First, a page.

Training and leadership programs include an array of entities that offer specialized instruction and coaching in sector-specific content. Such programs exist as institutes, fellowships, certificates, academies, and conventional programs. Many program leaders recognize their program’s areas for refinement particularly around fine tuning the alignment between program activities and the intended outcomes. (For a thorough conversation on this point, see the W.K. Kellogg Foundation’s Evaluating Outcomes and Impacts: A Scan of 55 Leadership Development Programs pg 6 and 15.) The video and article below are intended for use by program leadership and their teams for meaningful and practical program assessment.
Types of Impact to Assess
There are three layers to assess or evaluate in training and leadership programs including the following:
- Impact on consumers’ lives and careers (e.g. increases to knowledge-base, skill-set, and readiness to move in a new direction or adventure)
- Impact on the immediate environment (e.g. the workplace, community, and local region)
- Impact on sector (e.g. contributions to workforce power, professional networks, and innovation)
In this section, we emphasize the potential of training and leadership programs to manage program assessment. We outline the types of data to collect and how to go about doing it for tech savvy, no so techie, smaller, and larger programs. Importantly, we are focused on collecting data that acts as evidence of impact rather than output or operational effectiveness such as program reach and participant satisfaction (See this tool by the Indiana Youth Institute for the difference between assessing program outputs vs. outcomes. Also check out Beyond Counting Heads by Anchoring Success.)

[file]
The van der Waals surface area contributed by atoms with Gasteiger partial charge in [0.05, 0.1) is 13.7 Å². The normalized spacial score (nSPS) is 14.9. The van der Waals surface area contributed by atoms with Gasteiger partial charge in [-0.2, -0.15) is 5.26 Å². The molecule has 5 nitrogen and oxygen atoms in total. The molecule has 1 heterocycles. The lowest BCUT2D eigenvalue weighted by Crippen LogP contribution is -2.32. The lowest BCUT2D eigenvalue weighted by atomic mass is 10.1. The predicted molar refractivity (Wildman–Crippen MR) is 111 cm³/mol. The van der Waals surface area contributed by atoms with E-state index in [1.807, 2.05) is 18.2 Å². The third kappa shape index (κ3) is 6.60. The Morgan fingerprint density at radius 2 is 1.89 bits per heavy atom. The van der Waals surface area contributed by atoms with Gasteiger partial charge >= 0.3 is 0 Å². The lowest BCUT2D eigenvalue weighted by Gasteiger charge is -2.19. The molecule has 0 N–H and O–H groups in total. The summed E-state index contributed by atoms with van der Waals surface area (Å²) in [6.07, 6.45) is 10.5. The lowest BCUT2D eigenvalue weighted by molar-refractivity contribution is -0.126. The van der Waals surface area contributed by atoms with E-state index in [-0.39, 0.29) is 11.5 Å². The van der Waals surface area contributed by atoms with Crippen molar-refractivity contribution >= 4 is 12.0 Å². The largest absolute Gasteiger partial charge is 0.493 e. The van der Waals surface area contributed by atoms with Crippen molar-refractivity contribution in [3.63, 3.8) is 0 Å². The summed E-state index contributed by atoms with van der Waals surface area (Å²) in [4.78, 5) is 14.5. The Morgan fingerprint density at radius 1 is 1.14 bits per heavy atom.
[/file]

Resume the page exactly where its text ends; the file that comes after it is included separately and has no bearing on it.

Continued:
Type of data to collect
1.) Explore pre-/post- surveys/tests. The results of tests and surveys become quantifiable data. For each instruction and coaching topic (e.g. sector-wide economic and political issues), administer pre-/post-tests to gather a baseline understanding of what consumers know, their skills, their organizational experience on this topic, and their role in the sector. This can later be compared to what the consumers know, do, etc. by the end of their participation in the program. Use specific prompts to identify what consumers know such as multiple-choice prompts like “Which two factors contribute to…” and critical thinking opportunities for consumers to apply what they know such as “In the following scenario, show how you would…” (Check out the Kellogg report pages 33-34 for examples of survey/test questions.) Pre-/post-surveys can also be used to gather the consumers’ motivations, experiences with leadership competencies, and so forth. Like with pre-/post-test, these surveys provide information to program leadership about the gains made by consumers.
2.) Examine portfolios and consumers’ annotations about portfolio pieces. The portfolios and annotations can be quantified in some ways as well as serve as qualitative examples. (WASC has a higher education tool that is an easy to use, one-page table on how to carefully set-up or refine the portfolio approach.)
3.) Study short- and long-term impact with a 1-year and 3-year follow-up survey. The results of surveys become quantifiable data. The data to be collected through this strategy should tell the program leadership about the application of the consumers’ coaching and training experience (e.g. knowledge, skills, network, etc.). (Check out the Kellogg report pages 35-38 for examples of survey/test questions.)
How to collect data
Tech inclined programs
A great option includes making program activities automate data collection. This means that surveys, pre-/post- tests, and portfolios become data collection tools. Make these electronic with your current database, website, or an open-source database. Making the program activities electronic means that the program activities automatically transfer data to be organized and stored for later analysis.
Not so techie programs
An alternative to electronic versions of surveys, pre-/post- tests, and portfolios, your program can invest in short paper-based materials; shorter rather than longer paper materials require careful consideration of which types of information are the most important to collect (only gather data that has a specific job to do). Also, shorter materials decrease the likelihood of user error and data entry error.